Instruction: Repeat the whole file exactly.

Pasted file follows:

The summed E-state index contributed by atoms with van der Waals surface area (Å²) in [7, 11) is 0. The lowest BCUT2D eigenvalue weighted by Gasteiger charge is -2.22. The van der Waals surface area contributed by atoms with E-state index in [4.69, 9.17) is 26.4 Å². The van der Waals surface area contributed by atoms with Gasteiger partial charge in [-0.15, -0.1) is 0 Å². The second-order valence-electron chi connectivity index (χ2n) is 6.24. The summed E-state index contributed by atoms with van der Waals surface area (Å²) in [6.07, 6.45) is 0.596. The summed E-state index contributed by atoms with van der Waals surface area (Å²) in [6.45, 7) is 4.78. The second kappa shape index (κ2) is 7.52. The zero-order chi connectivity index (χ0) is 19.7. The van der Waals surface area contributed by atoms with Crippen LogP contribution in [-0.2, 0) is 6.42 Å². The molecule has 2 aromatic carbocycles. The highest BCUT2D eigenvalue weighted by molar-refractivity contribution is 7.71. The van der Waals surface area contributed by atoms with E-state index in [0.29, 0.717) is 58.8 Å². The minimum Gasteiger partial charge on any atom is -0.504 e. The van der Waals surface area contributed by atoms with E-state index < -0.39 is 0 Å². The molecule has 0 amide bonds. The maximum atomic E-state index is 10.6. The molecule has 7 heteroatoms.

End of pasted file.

The summed E-state index contributed by atoms with van der Waals surface area (Å²) in [7, 11) is 0. The lowest BCUT2D eigenvalue weighted by Gasteiger charge is -2.22. The van der Waals surface area contributed by atoms with E-state index in [4.69, 9.17) is 26.4 Å². The van der Waals surface area contributed by atoms with Gasteiger partial charge in [-0.15, -0.1) is 0 Å². The second-order valence-electron chi connectivity index (χ2n) is 6.24. The summed E-state index contributed by atoms with van der Waals surface area (Å²) in [6.07, 6.45) is 0.596. The summed E-state index contributed by atoms with van der Waals surface area (Å²) in [6.45, 7) is 4.78. The second kappa shape index (κ2) is 7.52. The zero-order chi connectivity index (χ0) is 19.7. The van der Waals surface area contributed by atoms with Crippen LogP contribution in [-0.2, 0) is 6.42 Å². The molecule has 2 aromatic carbocycles. The highest BCUT2D eigenvalue weighted by molar-refractivity contribution is 7.71. The van der Waals surface area contributed by atoms with E-state index in [0.29, 0.717) is 58.8 Å². The minimum Gasteiger partial charge on any atom is -0.504 e. The van der Waals surface area contributed by atoms with E-state index < -0.39 is 0 Å². The molecule has 0 amide bonds. The maximum atomic E-state index is 10.6. The molecule has 7 heteroatoms.